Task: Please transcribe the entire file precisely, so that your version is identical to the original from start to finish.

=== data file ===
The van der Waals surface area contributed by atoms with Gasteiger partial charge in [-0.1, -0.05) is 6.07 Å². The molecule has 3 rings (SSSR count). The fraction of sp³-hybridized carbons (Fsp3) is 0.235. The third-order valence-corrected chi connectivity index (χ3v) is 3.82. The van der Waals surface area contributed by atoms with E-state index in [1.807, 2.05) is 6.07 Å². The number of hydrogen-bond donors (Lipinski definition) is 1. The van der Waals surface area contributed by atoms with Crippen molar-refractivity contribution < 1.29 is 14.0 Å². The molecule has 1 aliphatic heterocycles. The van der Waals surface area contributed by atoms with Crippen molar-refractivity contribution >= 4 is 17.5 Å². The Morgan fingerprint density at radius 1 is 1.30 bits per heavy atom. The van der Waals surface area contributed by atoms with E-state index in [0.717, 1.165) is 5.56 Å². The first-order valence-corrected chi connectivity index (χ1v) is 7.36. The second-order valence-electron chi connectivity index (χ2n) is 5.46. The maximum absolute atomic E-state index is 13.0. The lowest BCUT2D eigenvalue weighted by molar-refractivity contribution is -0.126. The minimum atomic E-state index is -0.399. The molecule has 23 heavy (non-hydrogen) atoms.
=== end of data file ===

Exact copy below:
The van der Waals surface area contributed by atoms with Gasteiger partial charge in [-0.1, -0.05) is 6.07 Å². The molecule has 3 rings (SSSR count). The fraction of sp³-hybridized carbons (Fsp3) is 0.235. The third-order valence-corrected chi connectivity index (χ3v) is 3.82. The van der Waals surface area contributed by atoms with E-state index in [1.807, 2.05) is 6.07 Å². The number of hydrogen-bond donors (Lipinski definition) is 1. The van der Waals surface area contributed by atoms with Crippen molar-refractivity contribution < 1.29 is 14.0 Å². The molecule has 1 aliphatic heterocycles. The van der Waals surface area contributed by atoms with Crippen molar-refractivity contribution >= 4 is 17.5 Å². The Morgan fingerprint density at radius 1 is 1.30 bits per heavy atom. The van der Waals surface area contributed by atoms with E-state index in [0.717, 1.165) is 5.56 Å². The first-order valence-corrected chi connectivity index (χ1v) is 7.36. The second-order valence-electron chi connectivity index (χ2n) is 5.46. The maximum absolute atomic E-state index is 13.0. The lowest BCUT2D eigenvalue weighted by molar-refractivity contribution is -0.126. The minimum atomic E-state index is -0.399. The molecule has 23 heavy (non-hydrogen) atoms.